“Also” vs. “Too”: What’s the Difference?
Jul 5, 2023
The difference between “also” and “too”
While both "also" and "too" indicate addition or inclusion, "also" is used to introduce new information or provide further examples, whereas "too" emphasizes similarity or agreement.
"Also" is commonly used in the middle of a sentence, whereas "too" often appears at the end.
"Too" is often used with positive statements, while "also" can be used with positive, negative, or neutral statements.
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What is the definition of “also” and “too”?
"Also" is an adverb used to indicate that something is in addition to what has been mentioned or is expected.
It is used to introduce new information or provide further examples in a sentence.
"Also" can be used to show similarity or agreement between two statements.
"Too" is an adverb that signifies an addition or inclusion of something or someone to a similar or identical degree.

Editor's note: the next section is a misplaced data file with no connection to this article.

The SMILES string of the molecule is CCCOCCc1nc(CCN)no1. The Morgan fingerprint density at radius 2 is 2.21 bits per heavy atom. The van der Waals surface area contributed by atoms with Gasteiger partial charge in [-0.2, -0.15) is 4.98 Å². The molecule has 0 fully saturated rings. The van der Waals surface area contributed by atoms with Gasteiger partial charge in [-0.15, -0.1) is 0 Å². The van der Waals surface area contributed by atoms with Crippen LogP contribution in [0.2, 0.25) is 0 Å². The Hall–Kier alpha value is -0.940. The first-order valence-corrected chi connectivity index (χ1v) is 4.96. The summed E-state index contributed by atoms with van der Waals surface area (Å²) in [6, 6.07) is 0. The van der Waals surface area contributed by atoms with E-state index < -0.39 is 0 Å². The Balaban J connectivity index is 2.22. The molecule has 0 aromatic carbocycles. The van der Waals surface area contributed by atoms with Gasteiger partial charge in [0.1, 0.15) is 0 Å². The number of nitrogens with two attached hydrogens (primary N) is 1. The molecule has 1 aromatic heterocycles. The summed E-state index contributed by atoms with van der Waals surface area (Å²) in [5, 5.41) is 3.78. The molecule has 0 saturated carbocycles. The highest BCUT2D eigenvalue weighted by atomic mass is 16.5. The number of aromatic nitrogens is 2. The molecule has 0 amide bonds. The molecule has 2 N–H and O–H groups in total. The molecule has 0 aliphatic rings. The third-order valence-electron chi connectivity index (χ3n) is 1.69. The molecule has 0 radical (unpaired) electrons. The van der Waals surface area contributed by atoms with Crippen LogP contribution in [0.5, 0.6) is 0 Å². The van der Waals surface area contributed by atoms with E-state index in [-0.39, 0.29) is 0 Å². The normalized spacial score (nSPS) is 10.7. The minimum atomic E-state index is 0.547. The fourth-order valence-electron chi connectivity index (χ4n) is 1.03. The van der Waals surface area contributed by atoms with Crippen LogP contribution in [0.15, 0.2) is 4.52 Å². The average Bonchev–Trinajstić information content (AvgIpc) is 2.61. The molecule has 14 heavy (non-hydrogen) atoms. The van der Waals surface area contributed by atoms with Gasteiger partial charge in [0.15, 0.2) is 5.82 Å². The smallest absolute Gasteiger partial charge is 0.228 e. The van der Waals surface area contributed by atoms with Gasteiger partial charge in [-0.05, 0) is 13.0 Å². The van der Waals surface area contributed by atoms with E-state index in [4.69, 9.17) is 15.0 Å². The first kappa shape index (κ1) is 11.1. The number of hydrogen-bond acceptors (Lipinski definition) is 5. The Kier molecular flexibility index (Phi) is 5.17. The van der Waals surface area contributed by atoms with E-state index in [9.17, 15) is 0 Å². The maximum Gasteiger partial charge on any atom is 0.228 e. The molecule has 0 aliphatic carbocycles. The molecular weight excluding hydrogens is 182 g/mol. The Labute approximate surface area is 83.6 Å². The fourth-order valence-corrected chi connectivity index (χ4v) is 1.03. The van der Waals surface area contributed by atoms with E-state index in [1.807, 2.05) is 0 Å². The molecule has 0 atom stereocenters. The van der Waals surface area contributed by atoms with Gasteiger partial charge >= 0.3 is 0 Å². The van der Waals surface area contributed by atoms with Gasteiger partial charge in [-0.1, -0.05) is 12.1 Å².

It is used to indicate that something is in excess or beyond a particular limit or expectation.
"Too" can be used to express agreement or confirmation of a previous statement.
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I enjoy swimming, and I also love playing tennis.
She not only sings beautifully but also plays the piano.
He's a talented painter, and his sister is also talented at art.
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Mary likes cake, too.
It was too cold to go outside in shorts, so I went back in to change.
He enjoys playing basketball, and he's pretty good at soccer too.
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